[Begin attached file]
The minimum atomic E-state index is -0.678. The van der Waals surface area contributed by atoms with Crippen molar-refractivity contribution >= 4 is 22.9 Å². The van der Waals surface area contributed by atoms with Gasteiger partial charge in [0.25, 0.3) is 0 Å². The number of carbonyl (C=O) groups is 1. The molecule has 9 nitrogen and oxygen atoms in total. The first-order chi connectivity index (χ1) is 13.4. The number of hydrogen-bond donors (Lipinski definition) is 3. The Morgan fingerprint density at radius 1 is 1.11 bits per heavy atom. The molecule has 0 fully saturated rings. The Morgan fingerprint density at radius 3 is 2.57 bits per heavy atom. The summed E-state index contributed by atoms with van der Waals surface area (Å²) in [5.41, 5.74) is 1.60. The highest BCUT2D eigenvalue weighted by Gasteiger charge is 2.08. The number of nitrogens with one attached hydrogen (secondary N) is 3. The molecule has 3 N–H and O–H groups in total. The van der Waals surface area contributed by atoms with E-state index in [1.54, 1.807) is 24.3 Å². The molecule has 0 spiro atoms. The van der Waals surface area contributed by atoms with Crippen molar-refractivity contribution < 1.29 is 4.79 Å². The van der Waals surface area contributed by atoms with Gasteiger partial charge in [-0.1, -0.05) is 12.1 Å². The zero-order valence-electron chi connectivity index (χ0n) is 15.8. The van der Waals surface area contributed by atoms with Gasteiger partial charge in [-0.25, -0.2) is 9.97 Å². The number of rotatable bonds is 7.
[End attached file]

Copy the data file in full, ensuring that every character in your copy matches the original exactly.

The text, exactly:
The minimum atomic E-state index is -0.678. The van der Waals surface area contributed by atoms with Crippen molar-refractivity contribution >= 4 is 22.9 Å². The van der Waals surface area contributed by atoms with Gasteiger partial charge in [0.25, 0.3) is 0 Å². The number of carbonyl (C=O) groups is 1. The molecule has 9 nitrogen and oxygen atoms in total. The first-order chi connectivity index (χ1) is 13.4. The number of hydrogen-bond donors (Lipinski definition) is 3. The Morgan fingerprint density at radius 1 is 1.11 bits per heavy atom. The molecule has 0 fully saturated rings. The Morgan fingerprint density at radius 3 is 2.57 bits per heavy atom. The summed E-state index contributed by atoms with van der Waals surface area (Å²) in [5.41, 5.74) is 1.60. The highest BCUT2D eigenvalue weighted by Gasteiger charge is 2.08. The number of nitrogens with one attached hydrogen (secondary N) is 3. The molecule has 3 N–H and O–H groups in total. The van der Waals surface area contributed by atoms with E-state index in [1.54, 1.807) is 24.3 Å². The molecule has 0 spiro atoms. The van der Waals surface area contributed by atoms with Crippen molar-refractivity contribution < 1.29 is 4.79 Å². The van der Waals surface area contributed by atoms with Gasteiger partial charge in [-0.1, -0.05) is 12.1 Å². The zero-order valence-electron chi connectivity index (χ0n) is 15.8. The van der Waals surface area contributed by atoms with Gasteiger partial charge in [-0.25, -0.2) is 9.97 Å². The number of rotatable bonds is 7.